With Alberta planning to raise its minimum wage to $15 an hour, some are asking if Ontario should do the same. Photo: Tristain Pollard. Edits: Jaclyn McRae-Sadik.
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Options like cutting red tape and fostering startups is more effective

Alberta recently became the Canadian province with the highest minimum wage, set at $12.20 an hour. This is part of the NDP government’s push to increase the province’s minimum wage to $15 an hour by 2018. This has sparked plenty of discussion on whether Ontario should follow suit and raise its minimum wage to $15 an hour, up from the current $11.40 an hour.

This conversation isn’t just happening in Canada. Last year, then Chancellor of the Exchequer George Osbourne announced plans for a “living wage” of £9 an hour, roughly $15 Canadian, as part of the British government’s plan to tackle poverty.

In the U.S., senator Bernie Sanders pledged to increase the minimum wage to $15 an hour as part of his campaign for the Democrat nomination, and Hillary Clinton has since said she’ll raise it to $12 an hour.

Campaign promises aside, there are plenty of good reasons for wanting to raise the minimum wage.

People should be able to earn a living through their work, and big companies often undervalue their employees while making enormous profits. Increasing the minimum will also tend to put more money in the hands of poorer workers, allowing them to better contribute to the economy.

However, there are also good reasons not to raise the minimum wage. Raising the minimum wage does tend to lead to price hikes as it increases the cost of labour and the cost of productivity.

This could also lead to a loss of jobs, as businesses will be forced to lower employment to compensate. Small businesses will suffer the most from a minimum wage increase, as those businesses need every cent they can spare. There is also little evidence to suggest that increasing the minimum wage is the most effective way of bolstering the economy.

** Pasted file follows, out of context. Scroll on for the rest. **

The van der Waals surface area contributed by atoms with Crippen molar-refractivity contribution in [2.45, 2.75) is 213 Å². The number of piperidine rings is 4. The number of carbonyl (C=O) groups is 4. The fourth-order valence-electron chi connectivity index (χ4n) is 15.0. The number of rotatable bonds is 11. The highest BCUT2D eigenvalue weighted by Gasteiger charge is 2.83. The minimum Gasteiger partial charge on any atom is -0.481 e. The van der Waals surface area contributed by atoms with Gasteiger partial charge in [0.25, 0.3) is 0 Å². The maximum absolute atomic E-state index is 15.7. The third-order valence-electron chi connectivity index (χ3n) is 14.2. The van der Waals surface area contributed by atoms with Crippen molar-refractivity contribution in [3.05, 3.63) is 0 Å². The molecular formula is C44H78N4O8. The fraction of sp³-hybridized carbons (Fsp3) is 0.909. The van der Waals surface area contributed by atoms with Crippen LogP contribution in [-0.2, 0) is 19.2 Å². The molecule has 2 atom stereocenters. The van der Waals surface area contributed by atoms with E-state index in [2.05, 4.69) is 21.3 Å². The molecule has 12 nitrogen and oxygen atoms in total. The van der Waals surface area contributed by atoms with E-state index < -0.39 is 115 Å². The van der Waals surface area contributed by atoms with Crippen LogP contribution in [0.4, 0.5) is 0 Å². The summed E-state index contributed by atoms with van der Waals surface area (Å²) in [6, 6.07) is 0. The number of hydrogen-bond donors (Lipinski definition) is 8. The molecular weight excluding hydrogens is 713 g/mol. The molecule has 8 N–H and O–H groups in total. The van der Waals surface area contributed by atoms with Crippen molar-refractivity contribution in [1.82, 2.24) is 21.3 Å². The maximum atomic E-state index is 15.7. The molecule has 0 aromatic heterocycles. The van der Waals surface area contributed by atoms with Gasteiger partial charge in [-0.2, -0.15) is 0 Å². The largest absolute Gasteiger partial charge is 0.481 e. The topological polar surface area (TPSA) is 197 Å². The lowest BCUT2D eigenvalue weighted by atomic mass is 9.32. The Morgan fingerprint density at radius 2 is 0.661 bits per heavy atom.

None of the Nordic countries, despite being often touted as beacons of social democracy, have a minimum wage except for Estonia, where it is less than €3 an hour. In those countries, wages are determined with collective bargaining between the employee and the employer.

In the end, there just isn’t enough reason to support large increases in the minimum wage. Should there be a minimum wage? Yes. A reasonably high minimum wage? Also yes. But $15 an hour? No.

Part of the beauty of the free market is that when employees and employers meet on equal terms, they will generally cooperate, and both walk out of the room better off.

The problem is that they don’t often meet on equal terms, something that can’t be solved by politicians storming into the room and dictating terms.

However, it could be resolved by encouraging opportunity and innovation, with actions such as cutting red tape for small businesses and startups, as well as more education funding to enable lower tuition. Maybe governments could take a crack at adopting guaranteed minimum income to replace the welfare state.

The ideas behind a $15 minimum wage are important, but after weighing all the evidence, there are more efficient and less risky ways to keep people out of poverty.